I do not understand relationships.

Humans are so complicated, S. All this yelling and screaming and loving and doving. Why! 

Eat, Sleep, Repeat, remember?” Scotch 

Day 66: Breaking point

You never really know when you’ve had enough and it’s breaking point. It happens suddenly and yet slowly, it surprises you and yet you know it was inevitable all along. Things build up, one on top of another, very soon and they all rest on this narrow and flimsy foundation made up of your ideologies, principles, past experiences and relationships. The narrower and more flimsy this base is, the sooner the entire mountain of thoughts, ideas, worries and fears that you are carrying around begin to sway, gently at first. You still keep piling them on, confident that your base will hold enough, for all those thoughts, ideas, worries and fears need to find a resting place after all.

Before you know it, your pile is sky-high and sways from side to side like a sail boat caught in a storm. As more and more of your fears are realized, or dreams are squashed, little pieces of that already flimsy foundation are chipped away, and the vicious cycle continues. At what point are you ready to ask for help?

The drive back with garden_man got me thinking about my own flimsy base and if the swinging needed immediate attention. I pondered on how ready I was to get help, and more importantly, if I was ready to hear the things that I would hear at the end of such a session. The pondering continues.

But, an important realization that came from our discussion was about how society, and even our immediate family, perceives this external help that one would need to reorient oneself time and again. The very mention of a therapist typically brings references to a mental asylum, probes on the head, and looney meds. Parents still question why children can’t speak to them about their problems, instead of seeking out an external therapist. Aren’t they just glorified listeners anyway? There’s always the question about each individual’s pain tolerance, and a comment about how each subsequent generation was only becoming weaker and weaker. The society wonders if the media and knowledge abundance has made us overthink simple matters, and thus complicate our own lives. Someone that visits a therapist is met with more disbelief and scorn that the gentleman queueing up in front of a toddy shop at 10 Am.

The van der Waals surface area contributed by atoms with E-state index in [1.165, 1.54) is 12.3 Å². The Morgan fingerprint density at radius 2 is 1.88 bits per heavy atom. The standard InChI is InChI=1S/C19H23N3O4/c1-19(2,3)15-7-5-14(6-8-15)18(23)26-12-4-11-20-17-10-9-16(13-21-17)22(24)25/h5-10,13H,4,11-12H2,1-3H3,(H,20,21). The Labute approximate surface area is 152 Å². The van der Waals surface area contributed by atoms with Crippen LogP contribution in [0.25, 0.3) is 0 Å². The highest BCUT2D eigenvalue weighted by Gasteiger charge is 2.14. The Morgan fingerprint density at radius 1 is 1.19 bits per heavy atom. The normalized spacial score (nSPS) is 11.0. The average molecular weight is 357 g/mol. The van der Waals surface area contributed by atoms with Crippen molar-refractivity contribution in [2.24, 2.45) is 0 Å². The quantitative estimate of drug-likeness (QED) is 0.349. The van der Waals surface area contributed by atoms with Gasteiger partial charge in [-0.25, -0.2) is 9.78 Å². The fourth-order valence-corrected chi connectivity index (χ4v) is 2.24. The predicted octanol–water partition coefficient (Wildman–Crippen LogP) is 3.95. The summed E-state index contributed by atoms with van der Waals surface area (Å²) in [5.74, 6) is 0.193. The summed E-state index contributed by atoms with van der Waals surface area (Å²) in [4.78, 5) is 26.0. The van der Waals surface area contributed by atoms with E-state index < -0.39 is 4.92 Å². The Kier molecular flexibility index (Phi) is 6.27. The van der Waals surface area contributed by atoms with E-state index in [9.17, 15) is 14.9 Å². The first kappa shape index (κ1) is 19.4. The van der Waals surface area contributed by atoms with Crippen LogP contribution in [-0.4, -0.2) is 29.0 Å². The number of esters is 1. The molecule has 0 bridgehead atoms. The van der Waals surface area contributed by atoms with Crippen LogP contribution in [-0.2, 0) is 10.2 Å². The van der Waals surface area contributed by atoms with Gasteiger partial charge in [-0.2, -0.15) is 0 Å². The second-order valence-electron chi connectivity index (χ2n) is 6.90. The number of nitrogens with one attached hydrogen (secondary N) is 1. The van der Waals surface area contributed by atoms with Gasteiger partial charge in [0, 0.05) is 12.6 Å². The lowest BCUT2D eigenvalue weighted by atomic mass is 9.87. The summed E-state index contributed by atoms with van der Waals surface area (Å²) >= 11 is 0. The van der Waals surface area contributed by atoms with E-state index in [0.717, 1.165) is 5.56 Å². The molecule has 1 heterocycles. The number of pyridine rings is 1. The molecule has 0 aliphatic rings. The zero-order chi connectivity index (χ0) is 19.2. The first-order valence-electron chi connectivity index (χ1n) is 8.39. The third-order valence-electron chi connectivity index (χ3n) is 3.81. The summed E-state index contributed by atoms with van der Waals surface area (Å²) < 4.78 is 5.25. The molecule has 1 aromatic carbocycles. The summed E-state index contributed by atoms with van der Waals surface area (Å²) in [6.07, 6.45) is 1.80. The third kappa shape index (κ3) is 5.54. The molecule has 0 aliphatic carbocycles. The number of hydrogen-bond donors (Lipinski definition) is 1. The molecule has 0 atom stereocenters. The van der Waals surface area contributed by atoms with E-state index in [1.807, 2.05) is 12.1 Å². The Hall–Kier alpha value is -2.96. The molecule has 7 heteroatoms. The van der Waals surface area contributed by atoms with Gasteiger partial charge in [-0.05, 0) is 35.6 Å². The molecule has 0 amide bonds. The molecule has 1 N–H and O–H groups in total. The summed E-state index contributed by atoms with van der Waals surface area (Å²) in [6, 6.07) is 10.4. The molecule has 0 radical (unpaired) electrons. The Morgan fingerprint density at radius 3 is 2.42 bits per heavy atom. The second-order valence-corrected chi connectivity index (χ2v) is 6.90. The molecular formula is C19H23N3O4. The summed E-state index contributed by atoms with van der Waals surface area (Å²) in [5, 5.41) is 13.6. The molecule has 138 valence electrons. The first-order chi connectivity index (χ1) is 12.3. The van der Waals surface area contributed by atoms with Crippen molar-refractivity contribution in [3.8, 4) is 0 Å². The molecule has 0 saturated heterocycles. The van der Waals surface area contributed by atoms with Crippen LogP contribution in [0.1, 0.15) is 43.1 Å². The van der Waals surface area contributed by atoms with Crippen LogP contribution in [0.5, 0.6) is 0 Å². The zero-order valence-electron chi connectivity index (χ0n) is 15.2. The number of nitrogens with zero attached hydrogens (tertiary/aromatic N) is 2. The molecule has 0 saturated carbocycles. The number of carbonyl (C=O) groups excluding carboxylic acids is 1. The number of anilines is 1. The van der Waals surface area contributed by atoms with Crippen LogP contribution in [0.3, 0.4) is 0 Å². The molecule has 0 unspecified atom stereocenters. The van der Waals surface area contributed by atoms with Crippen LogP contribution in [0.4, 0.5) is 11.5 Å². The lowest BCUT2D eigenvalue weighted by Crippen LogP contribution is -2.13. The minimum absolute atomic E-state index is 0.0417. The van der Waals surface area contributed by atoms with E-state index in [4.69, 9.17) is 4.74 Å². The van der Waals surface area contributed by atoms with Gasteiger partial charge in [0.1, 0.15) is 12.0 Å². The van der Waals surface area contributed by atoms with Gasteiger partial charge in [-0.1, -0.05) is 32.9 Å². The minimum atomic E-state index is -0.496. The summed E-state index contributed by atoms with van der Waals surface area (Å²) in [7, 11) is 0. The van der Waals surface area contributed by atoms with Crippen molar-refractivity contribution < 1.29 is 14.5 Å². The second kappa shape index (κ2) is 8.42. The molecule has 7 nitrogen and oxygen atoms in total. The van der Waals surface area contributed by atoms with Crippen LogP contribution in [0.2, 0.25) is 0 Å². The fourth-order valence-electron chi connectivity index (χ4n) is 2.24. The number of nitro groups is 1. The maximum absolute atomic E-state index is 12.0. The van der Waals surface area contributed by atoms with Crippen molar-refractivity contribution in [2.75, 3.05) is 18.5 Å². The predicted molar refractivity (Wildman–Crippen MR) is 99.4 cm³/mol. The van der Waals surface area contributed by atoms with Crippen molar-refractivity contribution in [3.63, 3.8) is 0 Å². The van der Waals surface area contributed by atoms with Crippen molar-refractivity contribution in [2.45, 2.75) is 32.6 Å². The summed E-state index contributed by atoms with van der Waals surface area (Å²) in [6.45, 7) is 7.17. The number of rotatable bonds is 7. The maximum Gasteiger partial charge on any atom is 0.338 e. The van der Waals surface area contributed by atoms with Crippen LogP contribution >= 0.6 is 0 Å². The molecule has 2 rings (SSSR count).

The National Mental Health Survey conducted by NIMHANS in 2015-2016 states that 1 in 20 people in the country suffer from some form of depression. Depression was pretty high in females, those between the age of 40-49, and those residing in urban metropolitan cities. It also reported that except for God’s Own Country, all other states did not even have 1 psychiatrist for every 1 lakh of their population. The low number of trained mental health professionals along with poor awareness campaigns on the matter of mental hygiene would automatically result in the continuing stigma attached to these issues concerning the mind.

Until care and concern is more readily available, we will have more people treading that fine line between sanity and utter chaos; people dancing around the breaking point, almost tipping over.

You humans are brutal, man. I know! Us doggies have very little things wearing us down.

You know what we say, if something is troubling you, just pee on it and walk away. You should try it too.” Sri Sri Scotch Baba